On April 24, Dell began offering a 1.8-inch, 32GB solid state drive option on its ultraportable Latitude D420 and its semi-rugged D620 ATG model.
In a written statement, Chief Technology Officer Kevin Kettler said that the SSD option on these two notebooks was just the beginning and the company would start offering more SSDs “across Dells next generation of Latitude products.”
The SSDs that the Round Rock, Texas, PC vendor is offering are built by SanDisk, which announced Jan. 4 that it would start manufacturing SSDs that could be used as replacements for a standard spinning-disk hard drives.
Once only used by military and telecom companies, several OEMS have started offering SSDs as an alternative to traditional HDDs (hard disk drives). With no moving parts, these NAND flash memory drives offer better stability, generate less noise and heat, and also allow for quicker boot-up time and better data transfer.
Earlier this year, Fujitsu announced that it tapped Samsung to manufacture both 16GB and 32GB SSDs for its laptops. Fujitsu now offers SSD options on two of its business-class notebooks.
In addition to Fujitsu, Samsung demonstrated its own ultra-mobile Q1P notebook with a 32GB SSD at the 2007 CES show in Las Vegas. Apple is also rumored to be working on a sub-notebook and iPod music players that will use NAND flash memory, although the company has declined to comment on its future offerings.
Part of the problem with SSD is price, although some analysts suspect that the average price of SSD may drop as more companies look to adapt the technology into mainstream offerings.
Samir Bhavnani, an analyst at Current Analysis, in San Diego, Calif., said that with flash memory costing about $17 per gigabyte, it cant compete at the moment with traditional memory, which costs about $1.70 per gigabyte. However, that could change as Dell and other OEMs start offering notebooks with this type of technology.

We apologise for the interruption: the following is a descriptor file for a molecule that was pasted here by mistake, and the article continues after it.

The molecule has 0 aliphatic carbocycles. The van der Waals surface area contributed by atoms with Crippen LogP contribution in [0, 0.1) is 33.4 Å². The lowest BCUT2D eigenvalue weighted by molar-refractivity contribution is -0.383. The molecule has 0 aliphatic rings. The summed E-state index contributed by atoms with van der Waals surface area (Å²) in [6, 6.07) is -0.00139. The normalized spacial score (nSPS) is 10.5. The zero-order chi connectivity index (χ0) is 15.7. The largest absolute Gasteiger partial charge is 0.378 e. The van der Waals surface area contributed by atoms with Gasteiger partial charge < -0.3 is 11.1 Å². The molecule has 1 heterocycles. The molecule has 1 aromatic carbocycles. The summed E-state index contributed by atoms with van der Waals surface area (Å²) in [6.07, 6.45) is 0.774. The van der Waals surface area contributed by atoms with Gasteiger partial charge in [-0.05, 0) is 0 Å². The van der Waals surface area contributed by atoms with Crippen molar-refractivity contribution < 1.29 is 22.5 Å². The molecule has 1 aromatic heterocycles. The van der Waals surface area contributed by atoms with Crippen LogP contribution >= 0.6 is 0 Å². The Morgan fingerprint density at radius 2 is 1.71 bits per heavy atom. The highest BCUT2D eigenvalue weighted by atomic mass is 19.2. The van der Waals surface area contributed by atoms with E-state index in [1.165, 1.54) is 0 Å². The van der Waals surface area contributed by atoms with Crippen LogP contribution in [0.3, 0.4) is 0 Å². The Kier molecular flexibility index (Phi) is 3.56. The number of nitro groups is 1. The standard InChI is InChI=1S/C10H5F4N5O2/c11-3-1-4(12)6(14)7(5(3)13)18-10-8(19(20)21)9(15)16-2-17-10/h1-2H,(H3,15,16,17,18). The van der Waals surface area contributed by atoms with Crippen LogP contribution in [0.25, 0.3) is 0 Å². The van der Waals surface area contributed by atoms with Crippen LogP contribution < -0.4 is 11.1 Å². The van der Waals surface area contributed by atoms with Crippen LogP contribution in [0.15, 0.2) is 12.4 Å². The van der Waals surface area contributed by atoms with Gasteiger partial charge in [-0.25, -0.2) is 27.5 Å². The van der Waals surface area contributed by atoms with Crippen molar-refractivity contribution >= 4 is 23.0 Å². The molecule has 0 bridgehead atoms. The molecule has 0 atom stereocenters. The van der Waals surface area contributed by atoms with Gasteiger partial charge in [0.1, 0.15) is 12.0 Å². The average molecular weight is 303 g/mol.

The SSD drive option that Dell is offering with its two notebooks is listed at $549, according to the company.
As for Dell, Bhavnani said that its offering the technology at a time when the company is looking to reinvent itself and make a comeback from the last 24 months, when the PC maker has watched Hewlett-Packard and others take away its market share.
By offering SSDs, Dell is looking to distinguish its notebook from those offered by HP and Lenovo.
While the expense of ordering a notebook with an SSD might still be an expensive proposition, Bhavnani believes that Dell is trying to offer its customers a unique feature and show that it can still be a technologically innovative company.
“Its very important,” Bhavnani said. “Its a small step, but a step in the right direction.”
Editors Note: This story was updated to include information and comments from an analyst.